On the threshold of a circular economy

Written by Nils Torvalds on 7 November 2019 in Opinion
Opinion

Innovation will bring us the future we aspire to, if we provide the transparency and freedom needed to unleash our full potential, writes Nils Torvalds.

Photo credit: Adobe Stock


Occasionally, developments take strange twists and turns. I recently met with a delegation from a company in charge of waste.

In my youth, such an activity was probably the lowest form of work you could find. In my neighbourhood, we had different dreams for our future. Some wanted to become fire fighters, some soldiers (this was just after WWII). Some wanted to become doctors, dentists or pilots. Nobody, however, dreamed of becoming the garbage man.

The company sitting in my office had taken a new and challenging turn. They had been in charge of collecting waste, but when the refugee crisis erupted, they found themselves collecting clothes for migrants coming from Africa.


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All of a sudden, they had more clothes than they could ever distribute. So, what were they to do? 

They are now setting up a factory for sorting textiles and making them into pure fibres for new clothes. The most interesting part of this endeavour is that they consider themselves to be at the forefront of development - trailblazers for a new society.

And the story becomes more interesting still. In the last few months, I have met with people from many different walks of life. There is one common feature in almost all of these meetings: they believe in innovation.

Around ten years ago, I felt increasingly irritated by all the seminars where some consultant, over and over again, spoke about innovation, without even once mentioning something that applied in the real world.

Now, I see and hear something very different; innovation is everywhere. I think this phenomenon is immensely interesting, because it touches so many strands of development and changes in the pattern of values.

“The more open and transparent society is, the easier it will be to find solutions”

The first steps in the direction of a circular economy are taken in kindergarten. The better the educational system works (and the better and better-paid teachers we have), the easier it will be to change patterns of behaviour and patterns of thought.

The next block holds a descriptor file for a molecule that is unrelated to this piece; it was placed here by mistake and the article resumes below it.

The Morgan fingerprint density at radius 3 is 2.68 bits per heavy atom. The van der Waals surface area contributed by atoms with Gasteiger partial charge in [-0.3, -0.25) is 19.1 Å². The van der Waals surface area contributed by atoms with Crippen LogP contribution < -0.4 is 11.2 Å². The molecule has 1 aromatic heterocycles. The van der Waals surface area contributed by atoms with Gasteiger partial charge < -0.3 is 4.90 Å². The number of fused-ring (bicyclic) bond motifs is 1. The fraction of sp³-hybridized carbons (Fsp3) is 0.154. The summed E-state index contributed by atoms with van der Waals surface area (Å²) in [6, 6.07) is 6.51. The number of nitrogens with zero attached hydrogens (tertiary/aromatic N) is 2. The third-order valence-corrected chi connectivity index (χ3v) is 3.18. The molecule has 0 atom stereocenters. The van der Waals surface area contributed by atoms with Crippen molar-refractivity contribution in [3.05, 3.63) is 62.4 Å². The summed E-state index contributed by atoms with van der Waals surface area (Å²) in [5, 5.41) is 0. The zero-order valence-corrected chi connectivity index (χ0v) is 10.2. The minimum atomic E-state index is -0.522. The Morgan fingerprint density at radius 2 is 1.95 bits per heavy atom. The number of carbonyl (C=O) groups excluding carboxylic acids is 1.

The more open and transparent society is, the easier it will be to find solutions.

When we speak about trust in a society - and it is a basic feature of a functioning society - we are able to check this trust with a very easy question: How do the inhabitants of your country trust the police? In Finland, this trust figure is very high. That figure correlates with an Eco-Innovation index that you can find in national reports on the implementation of environmental legislation.

So, what does this line of reasoning boil down to? The circular economy is a product of two - seemingly opposite - powers in society.

You must have the power to make the decisions, and you must have a trustworthy civil society that does not prevent you from taking these decisions. The decisions should not just look at the result.

“You must have the power to make the decisions, and you must have a trustworthy civil society that does not prevent you from taking these decisions”

I used to say that when we stand at Saint Peter’s Gate, all the problems are solved. The challenges are no longer there. In reality, you have them in all the small decisions leading up to the gate.

That is the reason the decisions should be practical and not ideological. Thereafter we have the issue of transparency. A functioning civil society rests on transparency; it is the great trust builder. It is also an accelerator for decisions.

In the Commission, the Parliament and the Council, we can technically make many wonderful decisions. However, the practicality of those decisions comes with the implementation at company level. There you face some well-known difficulties.

In the case of this waste management firm, it looks like this; you have a well-motivated workforce with a hands-on attitude. They love their job and they are - due to a good education and a right to go into the processes of production without always having an (authoritarian) boss looking over their shoulder - making continuous small innovations.

When they come to a point where the production process has to be radically changed, they are on par with the main office engineers doing the practical work of turning the process around.

We are on the cusp of something great. We are able to see production process not as mechanical methods, but rather as molecules put together in different patterns to create new materials. That is actually the essence of a circular economy.

About the author

Nils Torvalds (FI, RE) is shadow rapporteur for the Circular Economy’s Landfill of waste: resource efficiency report.

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